The Wahkiakum County Eagle - Established as The Skamokawa Eagle in 1891

Commissioners act on church donation, raises, timber issues


October 26, 2017

Wahkiakum County's commissioners accepted a donation of property, discussed trust timber management issues, and gave county employees a raise when they met Tuesday.

The board formally accepted the donation of the United Church of Christ buildings and property in Cathlamet. The congregation voted last spring to dissolve and offered the property to Wahkiakum Health and Human Services (H&HS) for house programs that would benefit county residents.

"The County of Wahkiakum declares its deep and sincere thanks to the congregation for the many charitable and community oriented services over the years of its operation, and for its generous donation of the property," says the resolution formally accepting the donation.

H&HS Deputy Director Chris Holmes has said the department plans to move mental health programs housed in the Johnson House into the church facilities and declare the house surplus to county needs.

Commissioner Mike Backman suggested the county consider keeping the house. H&HS offices in the Courthouse Annex could move to the house, and 9-1-1 dispatching could move into the annex.

"You can't move 9-1-1," said commission Chair Blair Brady. "Half of their time is monitoring the jail."

Commissioner Dan Cothren commented he wants to sell the Johnson House.

"I want to get the house out to the private sector," Cothren said. "I want to get it back on the tax rolls."

Backman also said some neighborhood residents have contacted him about concerns that the county might use the facility to house homeless people.

"We want to be good neighbors," Holmes said. "We don't want to put anybody in danger."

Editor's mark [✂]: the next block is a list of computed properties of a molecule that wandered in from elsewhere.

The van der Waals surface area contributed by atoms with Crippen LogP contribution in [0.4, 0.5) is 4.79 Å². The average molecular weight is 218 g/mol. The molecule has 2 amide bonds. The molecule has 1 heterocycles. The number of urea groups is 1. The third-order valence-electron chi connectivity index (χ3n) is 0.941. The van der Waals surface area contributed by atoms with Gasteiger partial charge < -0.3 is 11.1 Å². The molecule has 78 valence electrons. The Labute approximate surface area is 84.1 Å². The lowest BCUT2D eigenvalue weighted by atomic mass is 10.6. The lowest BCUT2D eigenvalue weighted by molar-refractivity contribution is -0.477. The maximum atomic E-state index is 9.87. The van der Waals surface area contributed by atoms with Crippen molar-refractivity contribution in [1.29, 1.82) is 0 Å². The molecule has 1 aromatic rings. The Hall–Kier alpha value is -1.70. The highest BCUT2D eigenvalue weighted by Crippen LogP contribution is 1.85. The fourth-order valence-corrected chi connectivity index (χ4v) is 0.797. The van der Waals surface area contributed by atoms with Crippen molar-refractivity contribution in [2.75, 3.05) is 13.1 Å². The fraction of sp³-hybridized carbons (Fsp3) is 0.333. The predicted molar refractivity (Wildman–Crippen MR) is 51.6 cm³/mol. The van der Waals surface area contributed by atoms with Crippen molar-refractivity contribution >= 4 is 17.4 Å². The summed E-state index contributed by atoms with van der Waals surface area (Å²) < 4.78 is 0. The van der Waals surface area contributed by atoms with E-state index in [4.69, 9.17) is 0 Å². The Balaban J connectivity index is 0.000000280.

In other business, Cothren reported that next week's meeting of the state Board of Natural Resources (BNR) should have great importance for the county.

The board will consider and possibly adopt a proposed marbled murrelet habitat management plan for lands managed by the Department of Natural Resources.

The plan will establish protections for areas deemed to be murrelet habitat where there will be no or limited timber harvest. Of the county's 12,000 acres of state managed trust timberland, approximately 3,000 have been set aside as habitat. Depending on which alternative the BNR adopts, that number could increase or decrease.

Cothren has been leading the county's effort to set up compensation for the loss of revenue from the encumbered timberland.

On Friday, he'll attend a meeting with DNR officials to go over proposed legislation which would involve an exchange of land with the Common Schools Trust.

"We have to make sure the Common Skills get what they need," Cothren said. "They can go out and buy other real estate."

Commissioners agreed to co-sign a letter to the BNR drafted by the American Forest Resource Council emphasizing the state's fiduciary duty to manage county trust timberland for the county's maximum financial benefit.

The letter also comments that there hasn't been adequate opportunity to evaluate a new alternative developed by DNR staff.

"The DNR needs to know we're not going to give something away and not get something in return," Cothren commented.

Commissioners also voted to give all county employees, with some exceptions, a 3 percent pay raise effective November 1.

The exceptions are the commissioners themselves and the county's judges and prosecuting attorney, whose base salaries are set by the state.

"We've had extra revenue that allows us to help the employees," Brady commented.


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